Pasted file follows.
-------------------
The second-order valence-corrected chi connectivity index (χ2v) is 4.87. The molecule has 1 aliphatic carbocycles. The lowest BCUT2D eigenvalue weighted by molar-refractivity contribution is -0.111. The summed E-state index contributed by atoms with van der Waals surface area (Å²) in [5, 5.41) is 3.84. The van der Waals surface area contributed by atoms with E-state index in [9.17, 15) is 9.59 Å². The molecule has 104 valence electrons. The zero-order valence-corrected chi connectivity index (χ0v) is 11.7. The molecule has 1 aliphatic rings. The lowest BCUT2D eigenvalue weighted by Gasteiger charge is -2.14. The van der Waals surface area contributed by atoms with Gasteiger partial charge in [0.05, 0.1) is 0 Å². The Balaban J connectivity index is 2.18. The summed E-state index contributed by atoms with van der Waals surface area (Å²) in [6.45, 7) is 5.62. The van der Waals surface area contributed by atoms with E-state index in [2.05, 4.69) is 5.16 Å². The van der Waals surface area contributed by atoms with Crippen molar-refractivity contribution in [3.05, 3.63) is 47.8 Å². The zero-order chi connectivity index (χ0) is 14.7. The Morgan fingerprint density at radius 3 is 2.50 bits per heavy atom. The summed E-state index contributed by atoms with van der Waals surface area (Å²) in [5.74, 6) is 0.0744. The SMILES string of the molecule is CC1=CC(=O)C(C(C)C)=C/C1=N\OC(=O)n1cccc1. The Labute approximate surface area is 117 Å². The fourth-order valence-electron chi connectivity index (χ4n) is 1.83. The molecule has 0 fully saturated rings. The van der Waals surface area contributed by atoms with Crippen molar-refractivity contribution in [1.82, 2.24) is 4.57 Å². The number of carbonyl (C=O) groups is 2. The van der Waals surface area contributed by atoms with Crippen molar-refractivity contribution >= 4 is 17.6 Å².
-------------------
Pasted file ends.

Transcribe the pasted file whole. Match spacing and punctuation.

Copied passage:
The second-order valence-corrected chi connectivity index (χ2v) is 4.87. The molecule has 1 aliphatic carbocycles. The lowest BCUT2D eigenvalue weighted by molar-refractivity contribution is -0.111. The summed E-state index contributed by atoms with van der Waals surface area (Å²) in [5, 5.41) is 3.84. The van der Waals surface area contributed by atoms with E-state index in [9.17, 15) is 9.59 Å². The molecule has 104 valence electrons. The zero-order valence-corrected chi connectivity index (χ0v) is 11.7. The molecule has 1 aliphatic rings. The lowest BCUT2D eigenvalue weighted by Gasteiger charge is -2.14. The van der Waals surface area contributed by atoms with Gasteiger partial charge in [0.05, 0.1) is 0 Å². The Balaban J connectivity index is 2.18. The summed E-state index contributed by atoms with van der Waals surface area (Å²) in [6.45, 7) is 5.62. The van der Waals surface area contributed by atoms with E-state index in [2.05, 4.69) is 5.16 Å². The van der Waals surface area contributed by atoms with Crippen molar-refractivity contribution in [3.05, 3.63) is 47.8 Å². The zero-order chi connectivity index (χ0) is 14.7. The Morgan fingerprint density at radius 3 is 2.50 bits per heavy atom. The summed E-state index contributed by atoms with van der Waals surface area (Å²) in [5.74, 6) is 0.0744. The SMILES string of the molecule is CC1=CC(=O)C(C(C)C)=C/C1=N\OC(=O)n1cccc1. The Labute approximate surface area is 117 Å². The fourth-order valence-electron chi connectivity index (χ4n) is 1.83. The molecule has 0 fully saturated rings. The van der Waals surface area contributed by atoms with Crippen molar-refractivity contribution in [1.82, 2.24) is 4.57 Å². The number of carbonyl (C=O) groups is 2. The van der Waals surface area contributed by atoms with Crippen molar-refractivity contribution >= 4 is 17.6 Å².